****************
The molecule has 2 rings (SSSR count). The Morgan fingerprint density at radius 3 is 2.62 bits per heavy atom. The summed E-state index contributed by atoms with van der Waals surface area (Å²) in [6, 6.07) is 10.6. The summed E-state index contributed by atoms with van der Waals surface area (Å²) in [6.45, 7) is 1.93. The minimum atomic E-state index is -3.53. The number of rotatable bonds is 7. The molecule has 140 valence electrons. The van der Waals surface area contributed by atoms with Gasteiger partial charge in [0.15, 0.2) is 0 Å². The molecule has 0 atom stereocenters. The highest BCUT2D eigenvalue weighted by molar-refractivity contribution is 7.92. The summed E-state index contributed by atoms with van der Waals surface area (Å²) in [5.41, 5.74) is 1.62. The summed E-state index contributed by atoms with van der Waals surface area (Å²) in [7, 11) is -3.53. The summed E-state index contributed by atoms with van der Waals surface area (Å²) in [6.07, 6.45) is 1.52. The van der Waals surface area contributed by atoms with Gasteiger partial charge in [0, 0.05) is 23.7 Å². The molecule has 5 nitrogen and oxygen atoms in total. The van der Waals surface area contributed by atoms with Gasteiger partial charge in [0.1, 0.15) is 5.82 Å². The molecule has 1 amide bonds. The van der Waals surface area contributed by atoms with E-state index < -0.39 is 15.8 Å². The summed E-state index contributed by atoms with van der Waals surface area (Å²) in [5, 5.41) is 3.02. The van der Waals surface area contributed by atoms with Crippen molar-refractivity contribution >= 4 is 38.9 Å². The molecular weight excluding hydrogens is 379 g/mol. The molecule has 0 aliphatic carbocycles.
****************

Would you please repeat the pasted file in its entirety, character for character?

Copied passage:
The molecule has 2 rings (SSSR count). The Morgan fingerprint density at radius 3 is 2.62 bits per heavy atom. The summed E-state index contributed by atoms with van der Waals surface area (Å²) in [6, 6.07) is 10.6. The summed E-state index contributed by atoms with van der Waals surface area (Å²) in [6.45, 7) is 1.93. The minimum atomic E-state index is -3.53. The number of rotatable bonds is 7. The molecule has 140 valence electrons. The van der Waals surface area contributed by atoms with Gasteiger partial charge in [0.15, 0.2) is 0 Å². The molecule has 0 atom stereocenters. The highest BCUT2D eigenvalue weighted by molar-refractivity contribution is 7.92. The summed E-state index contributed by atoms with van der Waals surface area (Å²) in [5.41, 5.74) is 1.62. The summed E-state index contributed by atoms with van der Waals surface area (Å²) in [7, 11) is -3.53. The summed E-state index contributed by atoms with van der Waals surface area (Å²) in [6.07, 6.45) is 1.52. The van der Waals surface area contributed by atoms with Gasteiger partial charge in [0, 0.05) is 23.7 Å². The molecule has 5 nitrogen and oxygen atoms in total. The van der Waals surface area contributed by atoms with Gasteiger partial charge in [0.1, 0.15) is 5.82 Å². The molecule has 1 amide bonds. The van der Waals surface area contributed by atoms with E-state index < -0.39 is 15.8 Å². The summed E-state index contributed by atoms with van der Waals surface area (Å²) in [5, 5.41) is 3.02. The van der Waals surface area contributed by atoms with Crippen molar-refractivity contribution >= 4 is 38.9 Å². The molecular weight excluding hydrogens is 379 g/mol. The molecule has 0 aliphatic carbocycles.